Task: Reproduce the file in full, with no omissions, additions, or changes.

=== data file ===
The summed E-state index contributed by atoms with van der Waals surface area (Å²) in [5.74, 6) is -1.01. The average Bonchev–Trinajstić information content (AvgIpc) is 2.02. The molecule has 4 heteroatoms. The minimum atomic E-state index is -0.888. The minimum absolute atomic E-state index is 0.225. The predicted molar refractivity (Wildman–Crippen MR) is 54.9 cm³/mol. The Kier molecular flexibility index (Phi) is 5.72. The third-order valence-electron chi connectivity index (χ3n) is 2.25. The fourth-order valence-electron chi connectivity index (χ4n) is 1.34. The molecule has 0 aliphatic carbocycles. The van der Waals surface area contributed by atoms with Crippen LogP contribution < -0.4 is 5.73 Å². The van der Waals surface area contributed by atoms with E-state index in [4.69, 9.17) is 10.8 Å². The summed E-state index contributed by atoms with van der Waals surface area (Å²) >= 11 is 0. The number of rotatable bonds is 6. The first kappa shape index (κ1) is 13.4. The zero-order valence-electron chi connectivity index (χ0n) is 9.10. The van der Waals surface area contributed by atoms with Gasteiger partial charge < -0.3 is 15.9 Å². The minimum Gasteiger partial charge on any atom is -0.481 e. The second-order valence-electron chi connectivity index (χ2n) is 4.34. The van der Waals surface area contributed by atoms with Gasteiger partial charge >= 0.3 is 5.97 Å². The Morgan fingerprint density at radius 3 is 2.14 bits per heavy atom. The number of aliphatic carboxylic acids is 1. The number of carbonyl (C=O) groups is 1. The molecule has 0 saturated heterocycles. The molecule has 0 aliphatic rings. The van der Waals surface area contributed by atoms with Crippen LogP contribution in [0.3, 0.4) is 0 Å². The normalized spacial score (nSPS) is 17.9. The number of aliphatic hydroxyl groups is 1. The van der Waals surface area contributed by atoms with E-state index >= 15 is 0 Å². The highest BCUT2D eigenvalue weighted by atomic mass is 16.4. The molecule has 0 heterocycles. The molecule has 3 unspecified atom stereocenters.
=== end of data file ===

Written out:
The summed E-state index contributed by atoms with van der Waals surface area (Å²) in [5.74, 6) is -1.01. The average Bonchev–Trinajstić information content (AvgIpc) is 2.02. The molecule has 4 heteroatoms. The minimum atomic E-state index is -0.888. The minimum absolute atomic E-state index is 0.225. The predicted molar refractivity (Wildman–Crippen MR) is 54.9 cm³/mol. The Kier molecular flexibility index (Phi) is 5.72. The third-order valence-electron chi connectivity index (χ3n) is 2.25. The fourth-order valence-electron chi connectivity index (χ4n) is 1.34. The molecule has 0 aliphatic carbocycles. The van der Waals surface area contributed by atoms with Crippen LogP contribution < -0.4 is 5.73 Å². The van der Waals surface area contributed by atoms with E-state index in [4.69, 9.17) is 10.8 Å². The summed E-state index contributed by atoms with van der Waals surface area (Å²) >= 11 is 0. The number of rotatable bonds is 6. The first kappa shape index (κ1) is 13.4. The zero-order valence-electron chi connectivity index (χ0n) is 9.10. The van der Waals surface area contributed by atoms with Gasteiger partial charge < -0.3 is 15.9 Å². The minimum Gasteiger partial charge on any atom is -0.481 e. The second-order valence-electron chi connectivity index (χ2n) is 4.34. The van der Waals surface area contributed by atoms with Gasteiger partial charge >= 0.3 is 5.97 Å². The Morgan fingerprint density at radius 3 is 2.14 bits per heavy atom. The number of aliphatic carboxylic acids is 1. The number of carbonyl (C=O) groups is 1. The molecule has 0 saturated heterocycles. The molecule has 0 aliphatic rings. The van der Waals surface area contributed by atoms with Crippen LogP contribution in [0.3, 0.4) is 0 Å². The normalized spacial score (nSPS) is 17.9. The number of aliphatic hydroxyl groups is 1. The van der Waals surface area contributed by atoms with E-state index >= 15 is 0 Å². The highest BCUT2D eigenvalue weighted by atomic mass is 16.4. The molecule has 0 heterocycles. The molecule has 3 unspecified atom stereocenters.